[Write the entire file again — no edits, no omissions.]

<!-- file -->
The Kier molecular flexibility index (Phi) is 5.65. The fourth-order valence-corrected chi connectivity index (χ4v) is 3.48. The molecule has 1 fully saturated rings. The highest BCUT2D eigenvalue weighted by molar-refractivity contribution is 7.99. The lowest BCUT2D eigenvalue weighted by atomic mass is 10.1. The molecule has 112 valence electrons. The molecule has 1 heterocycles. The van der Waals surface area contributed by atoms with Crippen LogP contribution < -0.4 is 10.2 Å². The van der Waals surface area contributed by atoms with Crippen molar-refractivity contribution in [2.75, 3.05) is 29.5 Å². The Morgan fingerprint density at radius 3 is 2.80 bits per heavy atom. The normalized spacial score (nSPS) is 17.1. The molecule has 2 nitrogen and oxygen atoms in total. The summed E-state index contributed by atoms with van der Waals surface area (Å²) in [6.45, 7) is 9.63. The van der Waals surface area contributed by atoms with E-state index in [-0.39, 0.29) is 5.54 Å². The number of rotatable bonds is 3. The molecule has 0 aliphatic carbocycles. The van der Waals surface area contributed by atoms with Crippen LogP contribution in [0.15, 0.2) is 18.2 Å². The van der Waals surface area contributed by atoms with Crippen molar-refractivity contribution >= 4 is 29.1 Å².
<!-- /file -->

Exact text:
The Kier molecular flexibility index (Phi) is 5.65. The fourth-order valence-corrected chi connectivity index (χ4v) is 3.48. The molecule has 1 fully saturated rings. The highest BCUT2D eigenvalue weighted by molar-refractivity contribution is 7.99. The lowest BCUT2D eigenvalue weighted by atomic mass is 10.1. The molecule has 112 valence electrons. The molecule has 1 heterocycles. The van der Waals surface area contributed by atoms with Crippen LogP contribution < -0.4 is 10.2 Å². The van der Waals surface area contributed by atoms with Crippen molar-refractivity contribution in [2.75, 3.05) is 29.5 Å². The Morgan fingerprint density at radius 3 is 2.80 bits per heavy atom. The normalized spacial score (nSPS) is 17.1. The molecule has 2 nitrogen and oxygen atoms in total. The summed E-state index contributed by atoms with van der Waals surface area (Å²) in [6.45, 7) is 9.63. The van der Waals surface area contributed by atoms with E-state index in [-0.39, 0.29) is 5.54 Å². The number of rotatable bonds is 3. The molecule has 0 aliphatic carbocycles. The van der Waals surface area contributed by atoms with Crippen LogP contribution in [0.15, 0.2) is 18.2 Å². The van der Waals surface area contributed by atoms with Crippen molar-refractivity contribution >= 4 is 29.1 Å².